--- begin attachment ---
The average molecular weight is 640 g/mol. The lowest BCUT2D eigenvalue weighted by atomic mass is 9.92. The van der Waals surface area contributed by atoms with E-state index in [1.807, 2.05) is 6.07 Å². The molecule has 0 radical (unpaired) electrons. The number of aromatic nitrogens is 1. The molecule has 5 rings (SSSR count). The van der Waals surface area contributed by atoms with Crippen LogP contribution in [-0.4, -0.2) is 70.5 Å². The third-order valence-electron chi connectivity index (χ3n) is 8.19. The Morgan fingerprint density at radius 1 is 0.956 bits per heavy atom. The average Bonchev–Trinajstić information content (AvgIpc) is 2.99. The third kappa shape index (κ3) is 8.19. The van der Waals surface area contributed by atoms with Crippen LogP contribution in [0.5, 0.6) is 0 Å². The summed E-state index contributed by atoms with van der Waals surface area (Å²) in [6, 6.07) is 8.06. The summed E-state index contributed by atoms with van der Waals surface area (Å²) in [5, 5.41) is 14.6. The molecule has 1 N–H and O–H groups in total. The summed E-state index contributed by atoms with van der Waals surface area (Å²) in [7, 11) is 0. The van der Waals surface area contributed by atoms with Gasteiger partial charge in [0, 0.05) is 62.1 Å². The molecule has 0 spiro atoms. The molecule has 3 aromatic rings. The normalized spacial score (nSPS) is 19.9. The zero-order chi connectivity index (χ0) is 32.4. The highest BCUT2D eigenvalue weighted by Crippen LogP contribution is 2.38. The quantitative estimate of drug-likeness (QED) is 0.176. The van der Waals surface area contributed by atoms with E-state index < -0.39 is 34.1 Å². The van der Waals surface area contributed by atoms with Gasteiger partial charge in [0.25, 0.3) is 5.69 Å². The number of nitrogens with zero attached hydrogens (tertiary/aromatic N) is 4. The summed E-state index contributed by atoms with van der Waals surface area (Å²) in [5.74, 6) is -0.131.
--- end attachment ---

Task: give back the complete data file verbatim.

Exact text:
The average molecular weight is 640 g/mol. The lowest BCUT2D eigenvalue weighted by atomic mass is 9.92. The van der Waals surface area contributed by atoms with E-state index in [1.807, 2.05) is 6.07 Å². The molecule has 0 radical (unpaired) electrons. The number of aromatic nitrogens is 1. The molecule has 5 rings (SSSR count). The van der Waals surface area contributed by atoms with Crippen LogP contribution in [-0.4, -0.2) is 70.5 Å². The third-order valence-electron chi connectivity index (χ3n) is 8.19. The Morgan fingerprint density at radius 1 is 0.956 bits per heavy atom. The average Bonchev–Trinajstić information content (AvgIpc) is 2.99. The third kappa shape index (κ3) is 8.19. The van der Waals surface area contributed by atoms with Crippen LogP contribution in [0.5, 0.6) is 0 Å². The summed E-state index contributed by atoms with van der Waals surface area (Å²) in [6, 6.07) is 8.06. The summed E-state index contributed by atoms with van der Waals surface area (Å²) in [5, 5.41) is 14.6. The molecule has 1 N–H and O–H groups in total. The summed E-state index contributed by atoms with van der Waals surface area (Å²) in [7, 11) is 0. The van der Waals surface area contributed by atoms with Gasteiger partial charge in [0, 0.05) is 62.1 Å². The molecule has 0 spiro atoms. The molecule has 3 aromatic rings. The normalized spacial score (nSPS) is 19.9. The zero-order chi connectivity index (χ0) is 32.4. The highest BCUT2D eigenvalue weighted by Crippen LogP contribution is 2.38. The quantitative estimate of drug-likeness (QED) is 0.176. The van der Waals surface area contributed by atoms with E-state index < -0.39 is 34.1 Å². The van der Waals surface area contributed by atoms with Gasteiger partial charge in [0.25, 0.3) is 5.69 Å². The number of nitrogens with zero attached hydrogens (tertiary/aromatic N) is 4. The summed E-state index contributed by atoms with van der Waals surface area (Å²) in [5.74, 6) is -0.131.